Through our vulnerabilities and shortcomings, God can make us instruments of peace, love, justice and kindness.
Posted in , Apr 11, 2018
As much as they may take a toll on our emotions, our imperfections make us human. They can cause us to feel inadequate, unsuitable—even valueless. Yet, our imperfections can teach us to be humble, compassionate and gracious. We have empathy for others because of our own limitations and short comings. Without them, we would expect nothing less than perfection at all times.
The most pressing challenge we all face is accepting our own limitations and faults. The sooner we can accept that our faith in God doesn’t make us perfect, the sooner we can embrace and appreciate His daily grace. When we see our imperfections as stumbling blocks, God sees them as opportunities. Through our vulnerabilities, we discover the power of love, grace and forgiveness with His help.
Throughout history, there are many individuals who impacted the world and other people in great ways, but they, too, had their imperfections. With their limitations and shortcomings, God used them. This reminds me of when I was a child, and my mother would buy me a box of new crayons at the start of each school year. At first, the crayons were new and in perfect shape, but over time, they became worn down and flawed. It didn’t mean that the crayons were useless. On the contrary, some of my best artwork was done with overused and misshaped crayons.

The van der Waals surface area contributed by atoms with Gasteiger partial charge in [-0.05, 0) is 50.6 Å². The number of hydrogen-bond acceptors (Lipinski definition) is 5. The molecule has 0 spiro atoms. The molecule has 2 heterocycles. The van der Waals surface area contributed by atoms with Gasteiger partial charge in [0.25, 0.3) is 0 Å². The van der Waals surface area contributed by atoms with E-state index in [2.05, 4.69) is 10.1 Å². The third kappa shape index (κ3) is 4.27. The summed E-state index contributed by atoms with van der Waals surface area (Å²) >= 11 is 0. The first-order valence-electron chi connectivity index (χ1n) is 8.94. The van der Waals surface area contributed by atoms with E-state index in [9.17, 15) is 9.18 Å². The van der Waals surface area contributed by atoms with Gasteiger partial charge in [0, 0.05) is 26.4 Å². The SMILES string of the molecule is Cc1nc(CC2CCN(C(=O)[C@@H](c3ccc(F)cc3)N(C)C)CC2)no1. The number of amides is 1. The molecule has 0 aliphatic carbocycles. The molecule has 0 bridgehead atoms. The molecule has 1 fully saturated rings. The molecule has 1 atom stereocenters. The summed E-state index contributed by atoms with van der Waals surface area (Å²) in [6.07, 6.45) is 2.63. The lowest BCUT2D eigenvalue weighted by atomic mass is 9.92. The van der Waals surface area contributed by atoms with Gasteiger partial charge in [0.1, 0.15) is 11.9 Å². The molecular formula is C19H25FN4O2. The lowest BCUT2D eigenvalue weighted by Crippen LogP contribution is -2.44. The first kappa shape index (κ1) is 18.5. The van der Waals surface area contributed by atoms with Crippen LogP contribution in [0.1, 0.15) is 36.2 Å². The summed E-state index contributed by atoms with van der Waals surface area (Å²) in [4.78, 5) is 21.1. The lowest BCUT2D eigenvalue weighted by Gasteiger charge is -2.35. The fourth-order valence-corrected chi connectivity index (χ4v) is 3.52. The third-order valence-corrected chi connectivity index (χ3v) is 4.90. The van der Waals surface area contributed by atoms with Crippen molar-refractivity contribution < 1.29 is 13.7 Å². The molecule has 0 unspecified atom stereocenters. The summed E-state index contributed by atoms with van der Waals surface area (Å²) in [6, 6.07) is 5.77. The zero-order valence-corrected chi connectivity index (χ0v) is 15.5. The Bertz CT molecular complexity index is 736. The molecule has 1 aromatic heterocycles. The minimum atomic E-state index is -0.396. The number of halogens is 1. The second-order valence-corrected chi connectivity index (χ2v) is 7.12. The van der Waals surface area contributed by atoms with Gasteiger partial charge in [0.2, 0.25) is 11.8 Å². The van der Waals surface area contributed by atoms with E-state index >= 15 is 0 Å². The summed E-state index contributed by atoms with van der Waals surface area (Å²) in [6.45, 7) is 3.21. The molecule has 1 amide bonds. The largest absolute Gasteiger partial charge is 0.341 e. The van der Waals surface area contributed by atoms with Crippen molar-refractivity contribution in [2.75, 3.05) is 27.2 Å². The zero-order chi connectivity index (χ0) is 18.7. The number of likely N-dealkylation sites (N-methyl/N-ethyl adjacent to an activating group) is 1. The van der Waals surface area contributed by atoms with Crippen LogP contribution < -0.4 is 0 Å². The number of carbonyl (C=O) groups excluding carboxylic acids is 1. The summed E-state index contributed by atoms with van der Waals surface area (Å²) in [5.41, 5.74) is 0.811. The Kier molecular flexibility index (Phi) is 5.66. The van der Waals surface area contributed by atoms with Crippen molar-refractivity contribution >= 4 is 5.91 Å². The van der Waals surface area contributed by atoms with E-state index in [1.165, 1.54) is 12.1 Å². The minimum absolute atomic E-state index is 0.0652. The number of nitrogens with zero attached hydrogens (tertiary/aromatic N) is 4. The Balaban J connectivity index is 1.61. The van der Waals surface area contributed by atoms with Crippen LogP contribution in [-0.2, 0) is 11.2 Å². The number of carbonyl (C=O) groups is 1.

The same thing takes place in each of our lives. We come into the world as a newborn, but it isn’t long before our flaws and weaknesses are revealed. Some of our shortcomings become part of our life struggle, while others go away or become manageable. People of faith have their faults, defects and limitations, but it doesn’t stop God from doing great things through them. In spite of our imperfections, God continues to make us instruments of peace, love, justice and kindness.
Lord, in our imperfections, Your grace abounds.
In 2001, I was diagnosed with breast cancer. I wasn’t a good candidate for chemo. I took tamoxifen instead and gave my trouble to God—just as Dr. Peale suggested in his book, "Thought Conditioners". Since then I’ve remained cancer free. -Guideposts Magazine reader